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I've got a problem with OWA, and I'm pretty much at the end of my rope with this. OWA authenticates perfectly on the internal network. No problems at all. On the outside, you have to log in two or three times before it "sticks" at which point it won't ask you to authenticate again for hours.

The problem cropped up after an admin left and we were forced to change a bunch of passwords, so it's almost certainly a password/directory ownership issue somewhere. However, I've gone over the configuration and I can't find anything that's not running with a password unique to the local machine.

The setup is Exchange 2003, running behind an Apache proxy. Since the problem is external only, I've gone over the proxy extensively, and I can't find any problems. The whole setup has been running fine for ~4 years, so again, it's probably tied to the password change (which shouldn't have effected the proxy in any way).

I'm sure it's some stupid configuration setting that I'm missing, but I can't find it for the life of me. Anyone have any ideas?


Here's mine:

SetOutputFilter proxy-html
RequestHeader unset Accept-Encoding
ProxyHTMLURLMap /exchange

ProxyPass /exchange
ProxyPassReverse /exchange

ProxyPass /exchweb
ProxyPassReverse /exchweb

ProxyPass /public
ProxyPassReverse /public

ProxyPass /OMA
ProxyPassReverse /OMA

ProxyPass /Microsoft-Server-ActiveSync
ProxyPassReverse /Microsoft-Server-ActiveSync

I'm pretty sure this isn't the problem. Nothing has changed on the proxy, and this configuration has worked for years.

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Can you provide more information about the configuration? Is this a single server configuration that is hosted in your "DMZ" behind the proxy server or is it a split configuration where the OWA server is in the DMZ and the Exchange server is in the internal LAN? -Thanks – Kevin Garber Dec 22 '09 at 17:10
It's the second one. Proxy in the DMZ, Exchange on the internal LAN. – Satanicpuppy Dec 22 '09 at 17:36
how about the hosts? give it a try. assuming your apache is accessed from the outside by - change all to and add to /etc/hosts so it points internal ip... – pQd Dec 22 '09 at 17:37
External DNS is managed by corporate, and getting the change passed through would be a total nightmare. People CAN authenticate, it just takes 2 attempts for some reason. – Satanicpuppy Dec 22 '09 at 17:43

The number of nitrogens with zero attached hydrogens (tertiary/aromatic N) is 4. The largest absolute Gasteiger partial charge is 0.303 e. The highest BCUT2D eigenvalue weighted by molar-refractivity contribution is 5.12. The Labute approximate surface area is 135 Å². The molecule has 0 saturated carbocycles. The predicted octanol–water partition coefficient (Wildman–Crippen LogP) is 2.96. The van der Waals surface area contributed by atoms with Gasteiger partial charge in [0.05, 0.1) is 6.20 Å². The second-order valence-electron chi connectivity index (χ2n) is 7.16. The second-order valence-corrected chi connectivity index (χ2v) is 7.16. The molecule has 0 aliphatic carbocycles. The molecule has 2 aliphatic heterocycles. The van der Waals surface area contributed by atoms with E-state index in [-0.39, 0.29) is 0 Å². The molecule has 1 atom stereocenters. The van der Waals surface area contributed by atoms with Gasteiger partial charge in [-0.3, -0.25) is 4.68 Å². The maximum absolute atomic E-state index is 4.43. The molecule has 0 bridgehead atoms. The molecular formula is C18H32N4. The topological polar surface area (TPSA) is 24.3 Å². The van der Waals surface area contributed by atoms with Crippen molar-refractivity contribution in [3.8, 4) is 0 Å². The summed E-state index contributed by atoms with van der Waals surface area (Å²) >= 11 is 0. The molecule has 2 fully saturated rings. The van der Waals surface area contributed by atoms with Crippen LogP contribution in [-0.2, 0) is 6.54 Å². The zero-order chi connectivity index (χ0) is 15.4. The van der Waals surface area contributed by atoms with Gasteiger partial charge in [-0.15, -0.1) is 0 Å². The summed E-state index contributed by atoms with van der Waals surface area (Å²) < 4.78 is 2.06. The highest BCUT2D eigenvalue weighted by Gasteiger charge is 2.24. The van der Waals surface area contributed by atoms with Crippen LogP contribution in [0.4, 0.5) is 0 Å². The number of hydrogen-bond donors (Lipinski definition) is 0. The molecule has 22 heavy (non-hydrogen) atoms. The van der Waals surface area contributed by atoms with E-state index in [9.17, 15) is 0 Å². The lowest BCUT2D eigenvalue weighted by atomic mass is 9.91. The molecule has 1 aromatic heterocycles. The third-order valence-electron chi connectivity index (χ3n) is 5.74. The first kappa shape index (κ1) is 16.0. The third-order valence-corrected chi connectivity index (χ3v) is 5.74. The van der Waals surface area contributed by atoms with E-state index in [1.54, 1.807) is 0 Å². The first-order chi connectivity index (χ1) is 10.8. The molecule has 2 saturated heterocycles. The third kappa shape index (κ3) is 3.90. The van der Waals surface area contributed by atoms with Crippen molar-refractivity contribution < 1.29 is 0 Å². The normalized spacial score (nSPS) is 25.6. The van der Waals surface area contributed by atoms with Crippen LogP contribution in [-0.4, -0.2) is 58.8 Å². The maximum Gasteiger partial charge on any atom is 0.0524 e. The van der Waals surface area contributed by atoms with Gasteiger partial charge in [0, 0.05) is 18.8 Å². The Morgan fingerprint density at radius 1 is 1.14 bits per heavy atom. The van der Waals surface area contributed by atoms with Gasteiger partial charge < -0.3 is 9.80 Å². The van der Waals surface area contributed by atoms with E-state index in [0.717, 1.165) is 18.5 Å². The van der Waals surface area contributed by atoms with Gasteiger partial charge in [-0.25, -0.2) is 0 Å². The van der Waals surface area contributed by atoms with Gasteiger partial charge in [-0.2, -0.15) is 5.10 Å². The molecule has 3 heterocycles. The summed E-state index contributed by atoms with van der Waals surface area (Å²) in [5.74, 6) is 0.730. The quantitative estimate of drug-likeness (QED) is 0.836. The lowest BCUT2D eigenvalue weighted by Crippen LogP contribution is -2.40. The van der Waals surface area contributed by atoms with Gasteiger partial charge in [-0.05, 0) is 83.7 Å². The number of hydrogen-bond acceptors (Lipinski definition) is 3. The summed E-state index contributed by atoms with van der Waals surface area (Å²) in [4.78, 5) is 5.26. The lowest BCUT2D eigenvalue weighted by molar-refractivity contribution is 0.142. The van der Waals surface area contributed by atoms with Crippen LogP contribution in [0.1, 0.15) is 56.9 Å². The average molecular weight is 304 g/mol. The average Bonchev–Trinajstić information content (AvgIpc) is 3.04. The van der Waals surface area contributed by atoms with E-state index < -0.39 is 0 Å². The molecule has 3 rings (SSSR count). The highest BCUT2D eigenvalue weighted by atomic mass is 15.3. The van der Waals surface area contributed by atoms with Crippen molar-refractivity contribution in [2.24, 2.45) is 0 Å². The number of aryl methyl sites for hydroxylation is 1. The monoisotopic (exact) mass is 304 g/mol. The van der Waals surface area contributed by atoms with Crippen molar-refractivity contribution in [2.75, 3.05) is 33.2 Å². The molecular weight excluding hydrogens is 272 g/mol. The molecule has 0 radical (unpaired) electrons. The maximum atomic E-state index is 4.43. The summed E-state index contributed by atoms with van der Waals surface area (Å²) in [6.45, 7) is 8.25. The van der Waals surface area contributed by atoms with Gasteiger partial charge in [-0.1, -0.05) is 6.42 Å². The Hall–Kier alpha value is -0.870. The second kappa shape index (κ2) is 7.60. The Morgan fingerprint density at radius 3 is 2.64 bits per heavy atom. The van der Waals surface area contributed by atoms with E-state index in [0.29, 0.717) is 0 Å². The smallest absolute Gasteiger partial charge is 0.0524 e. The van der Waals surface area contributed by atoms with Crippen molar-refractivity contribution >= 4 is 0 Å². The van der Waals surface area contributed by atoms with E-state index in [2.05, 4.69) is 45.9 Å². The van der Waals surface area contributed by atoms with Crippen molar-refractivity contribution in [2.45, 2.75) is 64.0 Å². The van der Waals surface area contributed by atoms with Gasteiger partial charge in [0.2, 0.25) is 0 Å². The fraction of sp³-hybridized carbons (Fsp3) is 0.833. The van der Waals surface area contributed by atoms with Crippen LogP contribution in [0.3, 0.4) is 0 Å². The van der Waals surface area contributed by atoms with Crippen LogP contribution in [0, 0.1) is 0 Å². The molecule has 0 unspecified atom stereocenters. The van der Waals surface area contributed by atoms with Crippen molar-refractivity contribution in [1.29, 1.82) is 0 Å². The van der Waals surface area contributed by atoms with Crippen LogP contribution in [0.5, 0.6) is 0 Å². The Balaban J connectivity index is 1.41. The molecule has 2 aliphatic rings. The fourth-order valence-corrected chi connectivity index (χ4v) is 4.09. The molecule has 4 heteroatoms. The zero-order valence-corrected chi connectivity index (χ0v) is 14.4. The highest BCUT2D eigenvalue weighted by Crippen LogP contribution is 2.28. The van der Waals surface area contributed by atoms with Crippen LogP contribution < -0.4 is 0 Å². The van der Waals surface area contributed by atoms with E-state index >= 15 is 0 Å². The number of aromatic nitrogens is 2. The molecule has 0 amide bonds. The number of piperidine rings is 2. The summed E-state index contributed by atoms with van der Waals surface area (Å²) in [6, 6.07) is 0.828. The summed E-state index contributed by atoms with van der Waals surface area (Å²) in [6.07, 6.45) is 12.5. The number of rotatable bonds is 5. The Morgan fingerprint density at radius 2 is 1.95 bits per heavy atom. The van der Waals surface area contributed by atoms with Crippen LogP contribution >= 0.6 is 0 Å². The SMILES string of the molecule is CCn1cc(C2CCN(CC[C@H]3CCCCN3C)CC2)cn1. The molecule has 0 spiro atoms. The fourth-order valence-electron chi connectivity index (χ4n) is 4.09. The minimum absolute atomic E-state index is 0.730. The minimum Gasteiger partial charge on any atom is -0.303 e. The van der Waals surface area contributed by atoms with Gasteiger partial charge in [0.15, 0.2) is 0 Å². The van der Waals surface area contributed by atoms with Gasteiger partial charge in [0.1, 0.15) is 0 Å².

well - you do not have to touch dns managed by the corp. i assume it points to your the machine with apache rev proxy; only think you need to change is to use the same hostname in your apache config and put mapping that hostname<->internal ip in /etc/hosts – pQd Dec 22 '09 at 17:53

setting apache2 reverse proxy for exchange 2003 owa was [ censored ]. but at the end it works fine for me.

the trick was to fool apache into thinking that in-house exchange server has same host-name as one under which people access the apache from the outside of company.

so in dns i have: pointing to public ip of apache and in /etc/hosts of machine with apache reverse proxy i have pointing to the internal ip of exchange:

my apache also does ssl encryption - internet uses connect over https, while apache uses http to talk with exchange. in vhost configuration i have:

# you can skip it if internet clients use http
RequestHeader set Front-End-Https "On"

ProxyPass /exchange
ProxyPassReverse /exchange
ProxyPass /exchweb
ProxyPass /oma
ProxyPassReverse /oma
ProxyPassReverse /exchweb
ProxyPass /public
ProxyPassReverse /public
ProxyPass /iisadmpwd
ProxyPassReverse /iisadmpwd

obiously mod_proxy, mod_proxy_http are loaded.

and yes - i'm aware that this sounds like voodoo; it does to me, but i found it described somewhere, applied - and it worked. what can i say...

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up vote 0 down vote accepted

After about 10 days the issue just went away. Seems like something weird was propagating through the AD. I bounced it off the corporate exchange people, and they had nothing. I ran through the whole configuration and it was all normal.

Unfortunately I have no idea what eventually fixed it: it was certainly dependent on some screwy behaviour attached to the admin who left, but his credentials weren't directly attached to the exchange server or IIS, and I fixed so many peripheral issues in that time period that it could have been any number of things.

Highly unsatisfying non-solution. If has any AD experience that would explain a server that forced repeated re-authentication, I'd be interested in hearing about it, and I'll switch the accepted solution to anything convincing.

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